If the P Series is a little rough around the edges where usability is concerned, what really sets it back is its performance. Notionally it’s no worse than your average netbook, but then your average netbook costs at most £300 and often as little as £200. When you’re spending as much as £800, netbook-like performance is harder to forgive.
From cold the device takes a leisurely minute and a half to be ready to use, a time that could be easily reduced were there not some somewhat pointless applications – such as the VAIO Gate toolbar – to load first. If all you want is the Internet then you do have option to load the instant-on web browser, which takes a more agreeable 20 seconds, but it’s only really sufficient for quick tasks that one could easily perform on a smartphone instead – probably quicker, too.
More damning are basic things like adjusting the brightness of the screen. For reasons that aren’t entirely obvious, manual adjustments of the brightness are incredibly laggy. This is particularly annoying if you want to adjust the brightness when watching a video, as it results in noticeable slow down. It’s just as well there’s an ambient light sensor to handle screen brightness the majority of the time.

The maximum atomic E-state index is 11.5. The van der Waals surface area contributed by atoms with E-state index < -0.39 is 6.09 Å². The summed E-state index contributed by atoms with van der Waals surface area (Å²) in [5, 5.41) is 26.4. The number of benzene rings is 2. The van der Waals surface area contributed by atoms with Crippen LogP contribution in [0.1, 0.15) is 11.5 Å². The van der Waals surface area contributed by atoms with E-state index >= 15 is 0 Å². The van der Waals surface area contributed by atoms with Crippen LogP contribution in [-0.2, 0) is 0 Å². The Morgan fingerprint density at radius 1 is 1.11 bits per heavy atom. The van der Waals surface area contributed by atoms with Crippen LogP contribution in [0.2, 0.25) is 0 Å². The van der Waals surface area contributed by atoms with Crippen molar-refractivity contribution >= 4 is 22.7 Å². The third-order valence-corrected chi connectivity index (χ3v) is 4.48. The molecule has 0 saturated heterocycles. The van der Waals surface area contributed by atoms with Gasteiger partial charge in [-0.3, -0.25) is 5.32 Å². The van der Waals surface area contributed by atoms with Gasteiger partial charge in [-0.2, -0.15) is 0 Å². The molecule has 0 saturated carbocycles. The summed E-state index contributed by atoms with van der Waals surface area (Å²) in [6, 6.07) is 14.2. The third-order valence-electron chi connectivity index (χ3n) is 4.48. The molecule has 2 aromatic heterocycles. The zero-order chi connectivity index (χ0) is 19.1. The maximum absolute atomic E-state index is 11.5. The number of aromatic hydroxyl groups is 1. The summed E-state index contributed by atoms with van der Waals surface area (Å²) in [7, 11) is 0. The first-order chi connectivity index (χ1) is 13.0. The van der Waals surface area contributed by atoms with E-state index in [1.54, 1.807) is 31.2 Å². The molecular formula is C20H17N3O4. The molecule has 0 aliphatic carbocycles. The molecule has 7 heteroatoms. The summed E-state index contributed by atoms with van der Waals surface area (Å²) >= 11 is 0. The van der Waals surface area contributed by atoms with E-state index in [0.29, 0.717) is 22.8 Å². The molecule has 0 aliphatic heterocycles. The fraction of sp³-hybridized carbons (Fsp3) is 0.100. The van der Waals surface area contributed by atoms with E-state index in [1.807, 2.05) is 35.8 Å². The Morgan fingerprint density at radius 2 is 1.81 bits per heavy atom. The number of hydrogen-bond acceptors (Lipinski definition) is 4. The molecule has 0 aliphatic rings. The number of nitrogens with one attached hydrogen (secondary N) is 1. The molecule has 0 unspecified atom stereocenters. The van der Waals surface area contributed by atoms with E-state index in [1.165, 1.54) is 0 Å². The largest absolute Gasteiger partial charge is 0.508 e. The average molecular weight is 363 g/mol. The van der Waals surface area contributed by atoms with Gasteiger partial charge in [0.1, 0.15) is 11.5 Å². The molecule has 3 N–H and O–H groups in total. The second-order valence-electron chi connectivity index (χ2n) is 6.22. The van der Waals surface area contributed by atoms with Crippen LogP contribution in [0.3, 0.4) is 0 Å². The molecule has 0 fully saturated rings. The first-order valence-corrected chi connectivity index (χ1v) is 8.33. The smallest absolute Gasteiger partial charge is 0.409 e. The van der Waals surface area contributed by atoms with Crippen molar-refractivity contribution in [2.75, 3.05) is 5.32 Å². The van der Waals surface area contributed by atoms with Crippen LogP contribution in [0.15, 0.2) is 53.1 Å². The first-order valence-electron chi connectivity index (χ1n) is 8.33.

Video playback on the device is also somewhat patchy. Both 720p and 1080p h.264 video can be played thanks to the video decoding abilities of the integrated Intel GMA 500 graphics, but it’s not perfectly smooth due to a few dropped frames, a modicum of jitter (9ms on average) and some minor sync offset. It’s still watchable, but only barely. Flash video, meanwhile, is no less picky. Standard definition is okay, but HD YouTube clips are a no-go and the BBC iPlayer’s high quality videos aren’t smooth in windowed or full screen mode.
Perhaps the most disappointing aspect, however, is the battery life. Because of the size of the P Series it has a measly 2,500mAh (19 Watt-hour) battery, which in our tests managed 193 minutes (3hrs, 13mins) of video playback and 222 minutes (3hrs, 42mins) of web browsing on Wi-Fi. Both these tests were performed indoors at 50 per cent brightness, too, so increasing brightness or using the notoriously power-hungry 3G HSDPA modem will only decrease these distinctly below-average figures further.
Despite Sony’s design tweaks, the VAIO P Series is still an awkward prospect that’s way too expensive to be a realistic purchase. Someone, somewhere might be able to make an argument for it, but for the most part it’s an expensive indulgence – more so even than Apple’s iPad.
Score in detail
Battery Life 5